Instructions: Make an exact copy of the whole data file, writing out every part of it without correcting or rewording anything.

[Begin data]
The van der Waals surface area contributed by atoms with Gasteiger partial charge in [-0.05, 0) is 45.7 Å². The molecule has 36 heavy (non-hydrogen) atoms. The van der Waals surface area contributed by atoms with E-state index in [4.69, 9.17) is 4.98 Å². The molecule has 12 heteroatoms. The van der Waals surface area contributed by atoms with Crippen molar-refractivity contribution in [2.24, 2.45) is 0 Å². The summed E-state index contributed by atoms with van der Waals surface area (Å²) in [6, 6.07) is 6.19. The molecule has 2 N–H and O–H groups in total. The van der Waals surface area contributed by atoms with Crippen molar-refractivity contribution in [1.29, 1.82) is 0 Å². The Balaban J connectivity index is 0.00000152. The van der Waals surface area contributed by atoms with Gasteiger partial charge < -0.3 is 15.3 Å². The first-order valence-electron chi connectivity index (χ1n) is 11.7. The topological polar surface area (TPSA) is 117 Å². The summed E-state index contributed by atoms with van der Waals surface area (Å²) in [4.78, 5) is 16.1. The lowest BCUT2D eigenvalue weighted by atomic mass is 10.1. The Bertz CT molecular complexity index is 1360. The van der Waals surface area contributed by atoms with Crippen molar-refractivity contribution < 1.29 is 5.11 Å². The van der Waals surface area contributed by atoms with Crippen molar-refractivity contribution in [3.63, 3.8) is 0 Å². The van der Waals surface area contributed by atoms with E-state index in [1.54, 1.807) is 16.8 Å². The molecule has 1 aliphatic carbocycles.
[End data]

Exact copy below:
The van der Waals surface area contributed by atoms with Gasteiger partial charge in [-0.05, 0) is 45.7 Å². The molecule has 36 heavy (non-hydrogen) atoms. The van der Waals surface area contributed by atoms with E-state index in [4.69, 9.17) is 4.98 Å². The molecule has 12 heteroatoms. The van der Waals surface area contributed by atoms with Crippen molar-refractivity contribution in [2.24, 2.45) is 0 Å². The summed E-state index contributed by atoms with van der Waals surface area (Å²) in [6, 6.07) is 6.19. The molecule has 2 N–H and O–H groups in total. The van der Waals surface area contributed by atoms with Crippen molar-refractivity contribution in [1.29, 1.82) is 0 Å². The Balaban J connectivity index is 0.00000152. The van der Waals surface area contributed by atoms with Gasteiger partial charge < -0.3 is 15.3 Å². The first-order valence-electron chi connectivity index (χ1n) is 11.7. The topological polar surface area (TPSA) is 117 Å². The summed E-state index contributed by atoms with van der Waals surface area (Å²) in [4.78, 5) is 16.1. The lowest BCUT2D eigenvalue weighted by atomic mass is 10.1. The Bertz CT molecular complexity index is 1360. The van der Waals surface area contributed by atoms with Crippen molar-refractivity contribution < 1.29 is 5.11 Å². The van der Waals surface area contributed by atoms with Crippen molar-refractivity contribution in [3.63, 3.8) is 0 Å². The van der Waals surface area contributed by atoms with E-state index in [1.54, 1.807) is 16.8 Å². The molecule has 1 aliphatic carbocycles.